HOW TIMES HAVE CHANGED

How times have changed. This past week I had someone ask me when did I move to Denmark. I thought for a bit and replied, “December 1992”. After answering I then calculated how long this has been – 28yrs this coming December! Then I got to wondering where all the time had gone and how things have changed.
My brother and I are very close, so when I moved to Denmark it was very hard for me not to have the access of communication with him. Phone calls were very expensive, so I limited myself to one call a month, sometimes calling him, sometimes others I needed to contact. Next was the pony express (mail). From the time I wrote a letter to Larry (brother), send it, him to receive, sit down and write, it was somewhere around 3-4 weeks for a turn-around, sometimes longer. It was better than nothing at all and so I began to write more than I ever had.
After moving to Denmark, I transferred to the 7th Army Reserve Command in Germany, my job entailed me learning how to operate a computer, so I convinced the wife we needed to buy one. We bought the latest, greatest available. It had about a 540 megabit hard drive – big for the day. I remember Windows 3.1 came on 6 discs. A couple years later we got e-mail. When sending mail, I would first prepare the message and address. Then disconnect the phone, hook up the computer, dial up the connection and send. It was superfast for the day. I evolved right along with technology. Today I just click an icon on my computer screen, connect through a wireless connection to the internet, if Larry is home, he will hear his computer ring and we can talk just like over the phone, except there is no phone cost. Better yet, if we want, I can click on a button while talking to him and it will activate a camera in my computer, transmitting a live video so we can see each other while talking. Reminds me of a cartoon I use to watch as a kid, “The Jetsons”. They were a futuristic family who when talking on their phone could watch a video screen seeing who they were talking with. At the time, this was so “out of this world”, but fact today! If we take a look, many things in our lives have changed many for the better, but sometimes I wonder if some are not so good.
When I first started to ride the train to Germany for Army Reserve, mobile phones were not so present, especially those which could connect to the net. Then, I would read a book most of the trip or just watch the country side go by. If someone sat down beside or across from me, it was not hard to strike up a conversation (if they could speak English). Today, I notice hardly no one talks with others. First thing after sitting down the smart phone or laptop computer comes out, they are instantly connected with the world and who cares about those around them. We as a whole have become disconnected with those around us while we are connected with the bigger world around us. I notice many time when the wife and I go out to eat, so many people around us, the mobile phone is sitting on the table and most can not let it go, they must pick it up every once in a while and see who has sent a message, who has posted something on one of the social sites so many watch. It is amazing to watch people sit at the same table, next to each other and yet they are so distant from each other they hardly talk to each other. I do have to state an exception: the wife and I went to a farrier friend of mine for dinner. We sat at the table and enjoyed a good meal. About half way through the meal, his girlfriend went to the kitchen to get something and also came back with her smart phone, sitting it on the table. The first time she started to look at it, my friend reached over took it stating: ”We have guests, there is no place for a phone on the table”. Inside I smiled, thinking at least someone has good sense. There is also the flip side.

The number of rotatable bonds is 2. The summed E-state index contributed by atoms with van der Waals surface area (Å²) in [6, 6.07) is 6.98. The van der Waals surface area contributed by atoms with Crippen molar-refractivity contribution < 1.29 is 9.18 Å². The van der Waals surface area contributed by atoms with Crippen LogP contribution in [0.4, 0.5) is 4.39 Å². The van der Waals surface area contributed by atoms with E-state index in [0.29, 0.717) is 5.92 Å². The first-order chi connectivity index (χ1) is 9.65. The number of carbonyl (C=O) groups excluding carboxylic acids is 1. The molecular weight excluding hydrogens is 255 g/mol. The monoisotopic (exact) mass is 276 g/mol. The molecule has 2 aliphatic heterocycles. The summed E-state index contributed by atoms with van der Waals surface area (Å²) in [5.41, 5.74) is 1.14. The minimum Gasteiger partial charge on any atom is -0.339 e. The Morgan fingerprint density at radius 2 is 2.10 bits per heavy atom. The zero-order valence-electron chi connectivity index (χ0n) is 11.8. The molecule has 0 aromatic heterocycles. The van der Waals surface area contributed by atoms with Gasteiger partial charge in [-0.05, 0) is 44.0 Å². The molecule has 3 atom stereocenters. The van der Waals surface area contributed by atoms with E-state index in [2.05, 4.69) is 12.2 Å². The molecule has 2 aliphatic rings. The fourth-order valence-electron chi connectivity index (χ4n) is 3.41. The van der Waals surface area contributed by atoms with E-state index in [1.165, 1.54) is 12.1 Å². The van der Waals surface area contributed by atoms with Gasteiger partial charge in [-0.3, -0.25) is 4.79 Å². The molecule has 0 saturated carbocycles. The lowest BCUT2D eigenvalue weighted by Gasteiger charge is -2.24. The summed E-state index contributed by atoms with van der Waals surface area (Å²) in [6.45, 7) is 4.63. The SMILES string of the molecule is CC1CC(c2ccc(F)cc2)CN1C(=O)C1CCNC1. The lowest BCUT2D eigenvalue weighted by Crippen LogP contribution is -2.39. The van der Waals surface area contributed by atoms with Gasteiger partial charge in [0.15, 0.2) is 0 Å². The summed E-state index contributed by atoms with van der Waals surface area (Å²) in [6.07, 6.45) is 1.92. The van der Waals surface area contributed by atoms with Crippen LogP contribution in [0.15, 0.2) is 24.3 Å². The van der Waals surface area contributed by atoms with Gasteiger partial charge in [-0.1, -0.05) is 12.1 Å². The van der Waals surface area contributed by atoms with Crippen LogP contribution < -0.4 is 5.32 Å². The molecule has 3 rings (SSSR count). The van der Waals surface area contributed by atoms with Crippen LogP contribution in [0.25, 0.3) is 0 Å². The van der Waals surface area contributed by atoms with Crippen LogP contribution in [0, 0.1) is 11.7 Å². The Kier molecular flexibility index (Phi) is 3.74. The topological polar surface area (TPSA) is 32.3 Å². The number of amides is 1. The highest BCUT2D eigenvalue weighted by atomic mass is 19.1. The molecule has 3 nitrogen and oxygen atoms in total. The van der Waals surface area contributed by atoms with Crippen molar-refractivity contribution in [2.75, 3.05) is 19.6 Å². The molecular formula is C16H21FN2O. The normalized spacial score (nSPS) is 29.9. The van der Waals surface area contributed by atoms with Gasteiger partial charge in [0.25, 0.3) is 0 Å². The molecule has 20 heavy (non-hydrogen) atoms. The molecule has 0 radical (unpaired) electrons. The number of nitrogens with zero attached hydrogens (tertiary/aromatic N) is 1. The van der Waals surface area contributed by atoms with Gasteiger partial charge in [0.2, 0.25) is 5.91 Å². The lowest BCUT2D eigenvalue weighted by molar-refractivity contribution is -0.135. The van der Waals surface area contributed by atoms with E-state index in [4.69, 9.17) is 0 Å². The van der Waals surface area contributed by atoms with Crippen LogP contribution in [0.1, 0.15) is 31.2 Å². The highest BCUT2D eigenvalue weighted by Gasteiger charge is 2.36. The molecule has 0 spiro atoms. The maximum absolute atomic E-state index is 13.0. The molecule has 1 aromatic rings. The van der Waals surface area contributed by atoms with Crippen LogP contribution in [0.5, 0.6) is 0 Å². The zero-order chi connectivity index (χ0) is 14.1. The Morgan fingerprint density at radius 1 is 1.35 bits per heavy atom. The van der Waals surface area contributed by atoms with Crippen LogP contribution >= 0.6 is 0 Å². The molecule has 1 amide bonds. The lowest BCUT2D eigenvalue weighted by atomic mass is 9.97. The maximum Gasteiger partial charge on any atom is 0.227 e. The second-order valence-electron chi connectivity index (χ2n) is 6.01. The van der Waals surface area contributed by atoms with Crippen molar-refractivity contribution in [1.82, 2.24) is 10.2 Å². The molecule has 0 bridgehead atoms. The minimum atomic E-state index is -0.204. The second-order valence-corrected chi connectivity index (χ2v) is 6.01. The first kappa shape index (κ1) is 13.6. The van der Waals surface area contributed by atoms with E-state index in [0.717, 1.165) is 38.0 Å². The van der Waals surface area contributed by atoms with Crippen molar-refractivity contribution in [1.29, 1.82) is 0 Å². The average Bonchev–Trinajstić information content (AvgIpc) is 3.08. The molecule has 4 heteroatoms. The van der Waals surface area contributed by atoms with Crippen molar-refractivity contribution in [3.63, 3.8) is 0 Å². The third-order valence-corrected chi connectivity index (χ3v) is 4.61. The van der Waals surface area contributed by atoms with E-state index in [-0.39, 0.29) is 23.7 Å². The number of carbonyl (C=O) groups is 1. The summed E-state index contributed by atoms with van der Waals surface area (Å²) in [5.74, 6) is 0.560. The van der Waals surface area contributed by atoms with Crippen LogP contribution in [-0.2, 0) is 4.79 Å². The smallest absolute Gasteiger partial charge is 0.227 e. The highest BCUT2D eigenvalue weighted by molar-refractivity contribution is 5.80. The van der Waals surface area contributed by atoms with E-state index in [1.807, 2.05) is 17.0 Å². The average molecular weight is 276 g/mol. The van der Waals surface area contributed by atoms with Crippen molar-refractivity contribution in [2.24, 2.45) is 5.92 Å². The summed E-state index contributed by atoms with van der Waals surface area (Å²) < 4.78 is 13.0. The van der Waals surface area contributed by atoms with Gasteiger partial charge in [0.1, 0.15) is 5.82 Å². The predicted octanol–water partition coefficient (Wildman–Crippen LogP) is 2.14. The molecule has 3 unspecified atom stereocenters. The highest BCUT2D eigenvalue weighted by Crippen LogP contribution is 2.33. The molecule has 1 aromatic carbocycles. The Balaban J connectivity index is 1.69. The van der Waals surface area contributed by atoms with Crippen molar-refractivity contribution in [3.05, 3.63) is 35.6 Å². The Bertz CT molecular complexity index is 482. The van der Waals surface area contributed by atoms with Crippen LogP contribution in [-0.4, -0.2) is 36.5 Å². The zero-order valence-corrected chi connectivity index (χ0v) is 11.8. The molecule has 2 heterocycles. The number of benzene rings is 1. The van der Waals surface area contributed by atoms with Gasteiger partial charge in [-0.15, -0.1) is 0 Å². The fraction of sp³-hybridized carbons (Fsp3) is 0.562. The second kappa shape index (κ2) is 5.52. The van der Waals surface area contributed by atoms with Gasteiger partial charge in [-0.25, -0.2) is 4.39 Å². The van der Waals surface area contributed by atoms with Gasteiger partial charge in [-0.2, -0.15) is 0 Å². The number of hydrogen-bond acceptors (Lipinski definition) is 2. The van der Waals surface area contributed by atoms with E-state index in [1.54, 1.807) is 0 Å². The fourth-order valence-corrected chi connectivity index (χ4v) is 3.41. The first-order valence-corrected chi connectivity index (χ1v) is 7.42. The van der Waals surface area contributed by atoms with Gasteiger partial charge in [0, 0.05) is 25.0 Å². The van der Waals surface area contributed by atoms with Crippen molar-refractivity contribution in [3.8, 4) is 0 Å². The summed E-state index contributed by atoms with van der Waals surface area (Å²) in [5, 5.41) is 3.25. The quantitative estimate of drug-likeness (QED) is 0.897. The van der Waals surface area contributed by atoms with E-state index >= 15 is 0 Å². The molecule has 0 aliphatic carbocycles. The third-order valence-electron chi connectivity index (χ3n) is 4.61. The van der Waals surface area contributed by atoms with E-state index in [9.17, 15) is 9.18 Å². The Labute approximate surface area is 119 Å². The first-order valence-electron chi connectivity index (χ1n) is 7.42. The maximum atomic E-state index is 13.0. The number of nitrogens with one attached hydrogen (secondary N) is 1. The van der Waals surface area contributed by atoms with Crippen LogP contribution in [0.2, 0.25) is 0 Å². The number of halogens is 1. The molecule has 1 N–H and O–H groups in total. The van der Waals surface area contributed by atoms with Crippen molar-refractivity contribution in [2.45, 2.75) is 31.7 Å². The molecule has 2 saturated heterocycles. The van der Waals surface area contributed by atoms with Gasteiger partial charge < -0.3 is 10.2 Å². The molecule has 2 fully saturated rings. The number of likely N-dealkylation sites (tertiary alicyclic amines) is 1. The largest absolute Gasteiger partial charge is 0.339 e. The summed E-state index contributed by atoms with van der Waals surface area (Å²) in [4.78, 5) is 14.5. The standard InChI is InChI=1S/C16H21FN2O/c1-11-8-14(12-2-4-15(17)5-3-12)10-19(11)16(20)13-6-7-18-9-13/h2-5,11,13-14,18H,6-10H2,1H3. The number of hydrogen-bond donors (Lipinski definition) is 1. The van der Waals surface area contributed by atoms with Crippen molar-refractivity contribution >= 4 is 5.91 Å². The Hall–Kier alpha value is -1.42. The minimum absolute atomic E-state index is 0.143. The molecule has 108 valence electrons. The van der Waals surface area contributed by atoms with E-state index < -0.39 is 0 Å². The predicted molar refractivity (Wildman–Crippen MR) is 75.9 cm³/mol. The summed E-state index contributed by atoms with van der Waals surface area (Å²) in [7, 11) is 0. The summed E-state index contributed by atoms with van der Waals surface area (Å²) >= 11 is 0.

Today so many people are able to work from home because they can connect with the world from their computers. This is allowing parents to spend more time at home if they have this type of job. For me, I am able to send my bills out the same day over the net instead of writing it out, spending money to send through the mail. Then if someone is late paying, I no longer have to repeat the process costing me more money, I just hit “send” and out it goes again. Churches have benefitted from the internet as well. With this Chinese virus thing going on and members are not able to attend, many have turned to “Video” church. Amazingly enough I get to attend church in Boise, Idaho. Yea, the time difference is such that I don’t get to see the live feed, but they have the sermons posted so I can watch when ever I want. We are able to make appointments, do shopping, go places on the internet. So many things have been made easier, more accessible, easier to communicate worldwide. Those who were kids in the late ‘90s will never know a world without instant communication, unless the net goes down.